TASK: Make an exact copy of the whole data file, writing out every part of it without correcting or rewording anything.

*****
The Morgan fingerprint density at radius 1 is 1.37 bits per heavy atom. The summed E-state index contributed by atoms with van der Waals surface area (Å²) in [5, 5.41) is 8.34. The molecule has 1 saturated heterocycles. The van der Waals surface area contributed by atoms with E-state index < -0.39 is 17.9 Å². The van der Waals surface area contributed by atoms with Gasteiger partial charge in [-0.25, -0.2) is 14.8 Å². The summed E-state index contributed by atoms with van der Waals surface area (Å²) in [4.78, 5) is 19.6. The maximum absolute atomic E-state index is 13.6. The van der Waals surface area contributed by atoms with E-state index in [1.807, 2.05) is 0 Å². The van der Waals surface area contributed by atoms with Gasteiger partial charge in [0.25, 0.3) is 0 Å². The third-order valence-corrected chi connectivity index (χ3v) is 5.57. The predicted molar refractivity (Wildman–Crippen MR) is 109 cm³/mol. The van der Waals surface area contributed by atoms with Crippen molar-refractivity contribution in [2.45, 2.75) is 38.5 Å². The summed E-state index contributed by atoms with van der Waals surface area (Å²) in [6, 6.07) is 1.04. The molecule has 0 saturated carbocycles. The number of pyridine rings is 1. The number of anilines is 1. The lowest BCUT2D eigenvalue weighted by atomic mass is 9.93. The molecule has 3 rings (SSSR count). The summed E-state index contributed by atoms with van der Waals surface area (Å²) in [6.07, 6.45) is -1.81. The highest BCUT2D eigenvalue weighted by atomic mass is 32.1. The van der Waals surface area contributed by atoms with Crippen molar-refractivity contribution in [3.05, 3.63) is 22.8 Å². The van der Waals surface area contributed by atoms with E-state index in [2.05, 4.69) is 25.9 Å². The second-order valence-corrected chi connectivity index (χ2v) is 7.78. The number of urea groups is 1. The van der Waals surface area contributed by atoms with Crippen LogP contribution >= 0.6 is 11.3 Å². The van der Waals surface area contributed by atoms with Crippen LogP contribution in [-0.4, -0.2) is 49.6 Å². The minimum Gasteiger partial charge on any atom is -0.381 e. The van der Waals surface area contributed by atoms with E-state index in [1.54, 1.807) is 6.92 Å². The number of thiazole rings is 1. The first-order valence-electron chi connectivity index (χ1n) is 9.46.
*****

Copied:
The Morgan fingerprint density at radius 1 is 1.37 bits per heavy atom. The summed E-state index contributed by atoms with van der Waals surface area (Å²) in [5, 5.41) is 8.34. The molecule has 1 saturated heterocycles. The van der Waals surface area contributed by atoms with E-state index < -0.39 is 17.9 Å². The van der Waals surface area contributed by atoms with Gasteiger partial charge in [-0.25, -0.2) is 14.8 Å². The summed E-state index contributed by atoms with van der Waals surface area (Å²) in [4.78, 5) is 19.6. The maximum absolute atomic E-state index is 13.6. The van der Waals surface area contributed by atoms with E-state index in [1.807, 2.05) is 0 Å². The van der Waals surface area contributed by atoms with Gasteiger partial charge in [0.25, 0.3) is 0 Å². The third-order valence-corrected chi connectivity index (χ3v) is 5.57. The predicted molar refractivity (Wildman–Crippen MR) is 109 cm³/mol. The van der Waals surface area contributed by atoms with Crippen molar-refractivity contribution in [2.45, 2.75) is 38.5 Å². The summed E-state index contributed by atoms with van der Waals surface area (Å²) in [6, 6.07) is 1.04. The molecule has 0 saturated carbocycles. The number of pyridine rings is 1. The number of anilines is 1. The lowest BCUT2D eigenvalue weighted by atomic mass is 9.93. The molecule has 3 rings (SSSR count). The summed E-state index contributed by atoms with van der Waals surface area (Å²) in [6.07, 6.45) is -1.81. The highest BCUT2D eigenvalue weighted by atomic mass is 32.1. The van der Waals surface area contributed by atoms with Crippen molar-refractivity contribution in [3.05, 3.63) is 22.8 Å². The van der Waals surface area contributed by atoms with E-state index in [2.05, 4.69) is 25.9 Å². The second-order valence-corrected chi connectivity index (χ2v) is 7.78. The number of urea groups is 1. The van der Waals surface area contributed by atoms with Crippen LogP contribution >= 0.6 is 11.3 Å². The van der Waals surface area contributed by atoms with Crippen LogP contribution in [-0.4, -0.2) is 49.6 Å². The minimum Gasteiger partial charge on any atom is -0.381 e. The van der Waals surface area contributed by atoms with E-state index in [1.54, 1.807) is 6.92 Å². The number of thiazole rings is 1. The first-order valence-electron chi connectivity index (χ1n) is 9.46.